Hospital Admission and Readmission Among US Patients Receiving Umeclidinium/Vilanterol or Tiotropium as Initial Maintenance Therapy for Chronic Obstructive Pulmonary Disease

Link to article at PubMed

Pulm Ther. 2021 Mar 17. doi: 10.1007/s41030-021-00151-y. Online ahead of print.

ABSTRACT

INTRODUCTION: Patients hospitalized for chronic obstructive pulmonary disease (COPD) exacerbations are at risk of further readmissions, increased treatment costs, and excess mortality. This study evaluated inpatient admissions and readmissions in patients receiving initial maintenance therapy with umeclidinium/vilanterol (UMEC/VI) versus tiotropium (TIO).

METHODS: This retrospective, matched cohort study identified patients with COPD who initiated maintenance therapy with UMEC/VI or TIO from Optum's de-identified Clinformatics Data Mart database between January 1, 2013, and December 31, 2018 (index date defined as earliest dispensing). Eligibility criteria included: ≥ 1 medical claim for COPD pre-index or on the index date; ≥ 12 months of continuous eligibility pre-index; age ≥ 40 years at index; no pre- or post-index asthma diagnosis; and no pre-index claims for medications containing inhaled corticosteroids, long-acting β2-agonists, or long-acting muscarinic antagonists. Outcomes included time to first on-treatment COPD-related inpatient admission, rate of on-treatment COPD-related admissions, and rate of all-cause and COPD-related readmissions within 30 and 90 days. Propensity score matching was used to adjust for potential confounders.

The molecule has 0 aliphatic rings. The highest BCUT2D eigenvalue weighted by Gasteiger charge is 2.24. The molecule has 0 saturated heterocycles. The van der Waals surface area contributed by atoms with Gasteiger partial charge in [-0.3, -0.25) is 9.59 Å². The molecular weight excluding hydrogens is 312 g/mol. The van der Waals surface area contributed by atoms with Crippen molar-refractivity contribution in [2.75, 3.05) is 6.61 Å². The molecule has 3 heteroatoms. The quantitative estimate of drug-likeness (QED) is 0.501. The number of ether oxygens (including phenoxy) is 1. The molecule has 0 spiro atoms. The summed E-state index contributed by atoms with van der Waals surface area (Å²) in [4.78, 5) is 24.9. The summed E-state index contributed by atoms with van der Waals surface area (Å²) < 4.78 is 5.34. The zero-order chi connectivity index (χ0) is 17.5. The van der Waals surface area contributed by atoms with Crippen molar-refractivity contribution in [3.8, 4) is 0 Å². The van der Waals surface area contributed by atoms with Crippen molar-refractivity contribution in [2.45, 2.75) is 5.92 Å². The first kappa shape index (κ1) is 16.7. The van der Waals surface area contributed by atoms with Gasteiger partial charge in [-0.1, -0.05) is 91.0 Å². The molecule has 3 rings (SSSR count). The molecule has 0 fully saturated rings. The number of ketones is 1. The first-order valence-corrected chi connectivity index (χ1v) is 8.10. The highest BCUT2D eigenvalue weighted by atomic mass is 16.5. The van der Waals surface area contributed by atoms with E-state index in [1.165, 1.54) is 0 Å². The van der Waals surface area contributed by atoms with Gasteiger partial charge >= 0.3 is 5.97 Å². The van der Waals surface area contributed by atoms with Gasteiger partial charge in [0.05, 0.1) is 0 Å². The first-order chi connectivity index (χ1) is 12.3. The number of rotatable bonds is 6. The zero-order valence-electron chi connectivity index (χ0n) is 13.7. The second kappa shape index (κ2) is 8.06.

RESULTS: Matched UMEC/VI and TIO cohorts each included 7997 patients and were balanced on baseline characteristics (mean age 70.9 years; female 47.1-47.6%). Over 12 months, patients initiating UMEC/VI had significantly reduced risk (hazard ratio [95% CI]: 0.87 [0.79, 0.96]; p = 0.006) and rates (rate ratio [95% CI]: 0.80 [0.72, 0.92]; p = 0.008) of COPD-related inpatient admissions compared with TIO. While all-cause readmission rates were similar between treatment cohorts, readmission rates among patients with an initial admission length of stay of 1-3 days were numerically lower for UMEC/VI versus TIO (30-day readmissions: 10.5% vs. 12.4%; 90-day readmissions: 15.5% vs. 19.8%). Similar patterns were observed for COPD-related readmissions.

CONCLUSIONS: These findings highlight the real-world benefits of dual therapy with UMEC/VI versus TIO in reducing inpatient admissions and readmissions in patients with COPD, which may translate to lower healthcare costs.

PMID:33728597 | DOI:10.1007/s41030-021-00151-y

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